Kohlberg Kravis Roberts & Co. is jumping into on-line mortgage banking.

The venture capital firm has recruited former top executives from Citibank Mortgage and Prudential Home Mortgage Co. to run the newly formed Nexstar Financial Corp., based in St. Louis.

KKR's decision to build a business from the ground up is a departure for the firm, which is best known for taking over weakened companies. Its push into the mortgage business has been rumored for more than a year.

By building an on-line mortgage lender, KKR is claiming a stake in a high-growth business. The market for on-line loan originations is growing fast: analysts estimate as much as $300 billion in home loans will be made annually over the Internet by 2004.

With the deep pockets of KKR behind it, and seasoned industry veterans at the helm, analysts say the venture could quickly overtake its competition.

Marvin Moskowitz, former chairman and chief executive of Residential Services Corp. of America, the parent company of Prudential Home Mortgage, will be chairman of Nexstar. Former Citibank Mortgage president Richard Thornberry will be chief executive and president, and ex-Citibank Mortgage capital markets director Jerry Halbrook will be chief financial officer.

Don Daniel, former Citibank Mortgage sales manager, will be managing director for business development.

Mr. Thornberry and other Citibank Mortgage alumni have been linked with Kohlberg Kravis almost since their March 1998 departure from the bank.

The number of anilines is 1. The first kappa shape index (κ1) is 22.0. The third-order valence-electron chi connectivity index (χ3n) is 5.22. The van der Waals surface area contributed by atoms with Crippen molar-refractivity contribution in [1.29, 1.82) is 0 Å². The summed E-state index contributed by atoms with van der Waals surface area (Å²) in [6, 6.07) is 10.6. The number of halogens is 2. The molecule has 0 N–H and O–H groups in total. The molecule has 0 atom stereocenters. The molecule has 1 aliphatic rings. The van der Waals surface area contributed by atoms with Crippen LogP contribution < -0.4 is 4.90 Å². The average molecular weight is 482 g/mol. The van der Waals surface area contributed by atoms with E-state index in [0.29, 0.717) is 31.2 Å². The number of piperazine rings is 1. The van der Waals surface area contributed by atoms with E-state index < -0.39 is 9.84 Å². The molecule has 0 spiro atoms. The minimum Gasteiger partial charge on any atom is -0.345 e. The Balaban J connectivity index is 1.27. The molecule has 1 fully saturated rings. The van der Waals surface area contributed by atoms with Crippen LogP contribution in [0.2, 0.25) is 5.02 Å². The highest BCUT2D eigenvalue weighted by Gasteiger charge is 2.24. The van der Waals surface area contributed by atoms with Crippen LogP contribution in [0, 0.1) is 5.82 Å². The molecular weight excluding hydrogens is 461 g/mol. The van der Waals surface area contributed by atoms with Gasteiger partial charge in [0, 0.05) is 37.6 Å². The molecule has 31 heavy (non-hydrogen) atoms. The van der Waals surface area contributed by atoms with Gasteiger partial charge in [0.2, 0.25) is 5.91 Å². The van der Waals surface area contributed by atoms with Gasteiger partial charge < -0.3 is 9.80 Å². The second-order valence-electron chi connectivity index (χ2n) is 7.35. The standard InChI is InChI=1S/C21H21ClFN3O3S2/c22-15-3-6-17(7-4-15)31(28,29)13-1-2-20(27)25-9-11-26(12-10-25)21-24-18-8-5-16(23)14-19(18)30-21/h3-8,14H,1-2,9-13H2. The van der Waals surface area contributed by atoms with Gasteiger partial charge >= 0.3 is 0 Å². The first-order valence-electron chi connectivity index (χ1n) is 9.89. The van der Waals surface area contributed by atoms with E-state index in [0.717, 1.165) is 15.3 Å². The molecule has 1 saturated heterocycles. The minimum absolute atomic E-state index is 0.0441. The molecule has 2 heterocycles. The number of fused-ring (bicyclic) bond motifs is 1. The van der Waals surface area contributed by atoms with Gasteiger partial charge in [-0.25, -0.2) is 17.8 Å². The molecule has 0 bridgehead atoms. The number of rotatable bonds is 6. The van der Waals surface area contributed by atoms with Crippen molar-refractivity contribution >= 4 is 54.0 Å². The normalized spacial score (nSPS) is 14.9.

Industry observers said then that the executives and the venture capital firm were teaming up to buy GE Capital Mortgage Corp., General Electric's home loan unit. The deal was rumored to have been rejected last July, and GE still owns the mortgage company.

A spokeswoman for the new company said Nexstar would not grow by making acquisitions. None of the executives involved were available for interviews, but the company's strategy was outlined in a statement released Wednesday.

"The delivery of consumer financial services products is in the midst of a technological revolution," said Mr. Moskowitz.

The residential mortgage industry is just beginning this change, Mr. Moskowitz said, and Nexstar will be "at the forefront of this transformation."

The new company will be "better positioned to apply state-of-the art technology enterprisewide" to redesign the mortgage process, said Mr. Thornberry.

Observers said that the mixture of KKR's deep pockets and mortgage industry veterans looked promising.

"It's a bunch of guys who know the business-with capital," said Steve Moyer, a Bank of America analyst.

Although a rash of Internet banks and mortgage lenders have appeared in the past year, no one site dominates, Mr. Moyer noted. "There's plenty of room" for a new on-line company, he said. "No one has a strong vehicle or a brand-it's not like you're competing with Amazon.com."

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